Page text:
“At that same time King Herod laid hands on some of the church to mistreat them. And he killed James the brother of John with the sword.”

He became one of the members of the Inner Circle, so called because it was made up of those who received special privileges. The New Testament tells us very little about the life of James. His name never appears separately from that of his brother Juan de el. They became an inseparable duo:

“Passing from there a little further on, he saw James the son of Zebedee, and John his brother, they also in the boat, mending the nets. And then he called them; and leaving his father Zebedee in the boat with the hired men, they followed him.

Mark 1:19-20.

Santiago the elder became a man of courage and a spirit of forgiveness, a man without envy, living in the shadow of John, a man of extraordinary faith. He became the first of the 12 apostles to become a martyr. His symbol is about 3 crustacean shells, as a sign of his pilgrimage through the sea.


Juan Boanerges, is the son of Zebedee and Salome, who becomes the brother of Santiago, the apostle. The apostle John became known as the beloved disciple of our Lord Jesus. A fisherman who came to live in the regions of Bethsaida, Capernaum and Jerusalem and was another member of the Inner Circle.

He was the one who wrote the Gospel according to Saint John, 1st John, 2nd John, 3rd John and also the book of Revelation. He was the man who preached among the churches of Asia Minor. Furthermore, he was banished to the Isle of Patmos, later being released and died a natural death.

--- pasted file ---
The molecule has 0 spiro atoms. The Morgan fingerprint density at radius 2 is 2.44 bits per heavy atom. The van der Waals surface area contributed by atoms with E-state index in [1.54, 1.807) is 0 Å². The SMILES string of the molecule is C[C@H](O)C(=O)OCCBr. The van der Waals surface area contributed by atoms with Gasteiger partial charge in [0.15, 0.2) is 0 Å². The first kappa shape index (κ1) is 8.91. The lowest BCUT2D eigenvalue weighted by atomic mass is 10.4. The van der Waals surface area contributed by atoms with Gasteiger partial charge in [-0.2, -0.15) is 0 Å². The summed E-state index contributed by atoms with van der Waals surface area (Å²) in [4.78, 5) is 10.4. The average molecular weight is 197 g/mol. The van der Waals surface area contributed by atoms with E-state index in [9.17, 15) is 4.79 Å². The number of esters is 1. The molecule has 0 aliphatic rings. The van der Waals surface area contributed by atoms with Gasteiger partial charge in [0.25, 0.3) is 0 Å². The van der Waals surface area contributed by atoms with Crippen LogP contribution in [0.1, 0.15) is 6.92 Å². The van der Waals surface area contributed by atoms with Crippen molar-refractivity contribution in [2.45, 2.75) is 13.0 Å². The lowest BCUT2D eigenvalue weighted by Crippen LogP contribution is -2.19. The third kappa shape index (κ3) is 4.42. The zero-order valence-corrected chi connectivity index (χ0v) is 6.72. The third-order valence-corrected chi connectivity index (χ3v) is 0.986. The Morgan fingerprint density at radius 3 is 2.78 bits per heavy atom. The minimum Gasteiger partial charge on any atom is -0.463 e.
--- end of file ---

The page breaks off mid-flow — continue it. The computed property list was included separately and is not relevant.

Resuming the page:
John was one of the prominent apostles. He gets to be mentioned in several places in the New Testament. On the other hand, he was a man of action; he was very ambitious; and a man with a very explosive temper and an intolerant heart. His middle name is Boanerges, which means “Son of Thunder”.

He and his brother Santiago are the ones who come from a family of better position than the rest of the apostles, since they were fishermen who kept their finances based on this. Being that his father was the one who hired servants in his fishing business he could have felt above the rest. He became very close to Peter. Both acted together in the ministry. Pedro, however, was always the group’s spokesman.

“Walking by the Sea of ​​Galilee, he saw Simon and Andrew his brother, casting the net into the sea; because they were fishermen. And Jesus said to them, Come after me, and I will make you fishers of men.

And then leaving their nets, they followed him. Going on from there a little further on, he saw James son of Zebedee and his brother John, they also in the boat, mending the nets. And then he called them; and leaving his father Zebedee in the boat with the hired men, they followed him.

Matthew 4:18-22.

Juan matured with the passing of time. In the later stage of his life, he had become forgetful of everything, including his ambition and his explosive temper, except for his commitment of love to the Lord. It is even said that an attempt was made against his life by means of a chalice of poison from which God saved him. This apostle died of natural causes. A chalice with a serpent in it becomes his symbol.


Andrew was the brother of Peter, that is, also the son of Jonas. He lived in the Bethsaida and Capernaum regions and was also a fisherman before Jesus called him to the ministry. He originally became a disciple of John the Baptist.

“Passing by the shore of the Sea of ​​Galilee, Jesus saw Simon and his brother Andrew casting their net into the lake, for they were fishermen. “Come, follow me,” Jesus told them, “and I will make you fishers of men.” They immediately left the nets and followed him.”

Mark 1:16-18

Andrew brought his brother Peter to Jesus: